• Together with the small intestine, the colon reabsorbs almost 90% of the water and minerals. In the colon, water and minerals are reabsorbed into the cells lining the colon, and subsequently into the bloodstream, so that we do not constantly lose them.

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6.4 Food Digestion

The process that breaks down complex food substances to simpler, soluble molecule small enough for body to absorb is called digestion.

Carbohydrates, proteins and lipids can be broken down into their component monomers or units through hydrolysis. Digestion breaks down starch into glucose, proteins into amino acids and lipids into glycerol and fatty acids.

Digestion of carbohydrates, proteins and lipids

  • Digestion involves both physical and chemical processes. Physical digestion involves the breaking up of large pieces of food into smaller pieces by mechanical means. By breaking up food into smaller pieces, mechanical digestion increases the surface area of the food available for chemical digestion. During this process, digestive enzymes break down complex food molecules into smaller molecules which enter the bloodstream to be transported to the whole body.
Digestion in the mouth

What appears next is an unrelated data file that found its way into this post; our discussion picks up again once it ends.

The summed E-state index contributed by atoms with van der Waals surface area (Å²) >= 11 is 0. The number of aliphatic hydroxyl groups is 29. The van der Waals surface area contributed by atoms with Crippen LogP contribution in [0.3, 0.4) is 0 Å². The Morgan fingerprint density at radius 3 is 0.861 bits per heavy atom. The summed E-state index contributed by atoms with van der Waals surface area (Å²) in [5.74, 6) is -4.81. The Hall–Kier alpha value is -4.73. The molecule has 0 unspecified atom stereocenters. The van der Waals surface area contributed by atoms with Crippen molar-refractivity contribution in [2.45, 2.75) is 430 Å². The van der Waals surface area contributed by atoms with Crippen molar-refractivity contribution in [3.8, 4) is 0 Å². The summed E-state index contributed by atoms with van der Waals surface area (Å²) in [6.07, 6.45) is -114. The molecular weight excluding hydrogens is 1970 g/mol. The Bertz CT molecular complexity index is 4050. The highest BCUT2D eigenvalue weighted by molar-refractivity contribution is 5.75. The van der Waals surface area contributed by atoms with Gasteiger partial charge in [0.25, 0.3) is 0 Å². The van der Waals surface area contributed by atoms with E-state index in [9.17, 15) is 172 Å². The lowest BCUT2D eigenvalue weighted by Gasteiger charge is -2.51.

• Maltose is not one of the small molecules that can be absorbed by the intestinal lining. An additional digestive process occurs further along the alimentary canal to convert maltose to glucose. The thoroughly chewed food is rolled by the tongue into a mass called a bolus in preparation for swallowing.
Digestion in the stomach
  • The stomach is a thick-walled, sausage-shaped organ situated below the diapharagm. The epithelial lining of the stomach contains gastric glands. These glands secrete gastric juice which consists of mucus, hydrochloric acid and the enzymes pepsin and rennin. The amount of hydrochloric acid secreted is so great that the stomach normally has a pH of around 2.0. Such a high acidity is sufficient to destroy most bacteria that are present in food.
  • Pepsin starts the hydrolysis of large protein molecules into smaller chains of polypeptides.
  • Rennin coagulates milk by converting the soluble milk protein, caseinogen, into the insoluble casein.
Digestive system in ruminants and rodents
  • Ruminants and rodents obtain most of their energy from the breakdown of cellulose of plant cell walls. The enzyme cellulase is required to break down cellulose but is not produced by these animals.
  • Ruminants like cows and goats have stomachs which are divided into four chambers, namely rumen, reticulum, omasum and abomasum.
  • The rumen and reticulum are specialised compartments which harbour large communities of bacteria and protozoa. These microorganisms are able to produce cellulase that digest cellulose.
  1. Partially chewed food is passed to the rumen, the largest compartment of the stomach. Here, cellulose is broken down by the cellulase produced by bacteria. Part of the breakdown products are absorbed by the bacteria, the rest by the host.